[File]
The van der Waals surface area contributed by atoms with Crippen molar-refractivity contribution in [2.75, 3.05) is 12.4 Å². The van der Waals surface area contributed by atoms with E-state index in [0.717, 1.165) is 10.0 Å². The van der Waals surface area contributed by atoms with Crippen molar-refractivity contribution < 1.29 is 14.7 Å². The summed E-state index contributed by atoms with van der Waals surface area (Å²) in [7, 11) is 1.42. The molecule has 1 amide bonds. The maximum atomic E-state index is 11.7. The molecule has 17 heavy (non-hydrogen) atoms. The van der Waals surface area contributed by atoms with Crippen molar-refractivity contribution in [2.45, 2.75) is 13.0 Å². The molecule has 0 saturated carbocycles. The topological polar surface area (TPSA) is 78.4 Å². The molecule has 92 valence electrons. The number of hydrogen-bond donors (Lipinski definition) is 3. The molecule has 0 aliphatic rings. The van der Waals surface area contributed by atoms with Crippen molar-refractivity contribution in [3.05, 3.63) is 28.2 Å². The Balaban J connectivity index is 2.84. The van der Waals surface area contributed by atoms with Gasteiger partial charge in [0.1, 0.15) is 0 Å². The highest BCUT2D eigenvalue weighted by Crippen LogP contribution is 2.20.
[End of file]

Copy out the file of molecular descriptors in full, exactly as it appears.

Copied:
The van der Waals surface area contributed by atoms with Crippen molar-refractivity contribution in [2.75, 3.05) is 12.4 Å². The van der Waals surface area contributed by atoms with E-state index in [0.717, 1.165) is 10.0 Å². The van der Waals surface area contributed by atoms with Crippen molar-refractivity contribution < 1.29 is 14.7 Å². The summed E-state index contributed by atoms with van der Waals surface area (Å²) in [7, 11) is 1.42. The molecule has 1 amide bonds. The maximum atomic E-state index is 11.7. The molecule has 17 heavy (non-hydrogen) atoms. The van der Waals surface area contributed by atoms with Crippen molar-refractivity contribution in [2.45, 2.75) is 13.0 Å². The molecule has 0 saturated carbocycles. The topological polar surface area (TPSA) is 78.4 Å². The molecule has 92 valence electrons. The number of hydrogen-bond donors (Lipinski definition) is 3. The molecule has 0 aliphatic rings. The van der Waals surface area contributed by atoms with Crippen molar-refractivity contribution in [3.05, 3.63) is 28.2 Å². The Balaban J connectivity index is 2.84. The van der Waals surface area contributed by atoms with Gasteiger partial charge in [0.1, 0.15) is 0 Å². The highest BCUT2D eigenvalue weighted by Crippen LogP contribution is 2.20.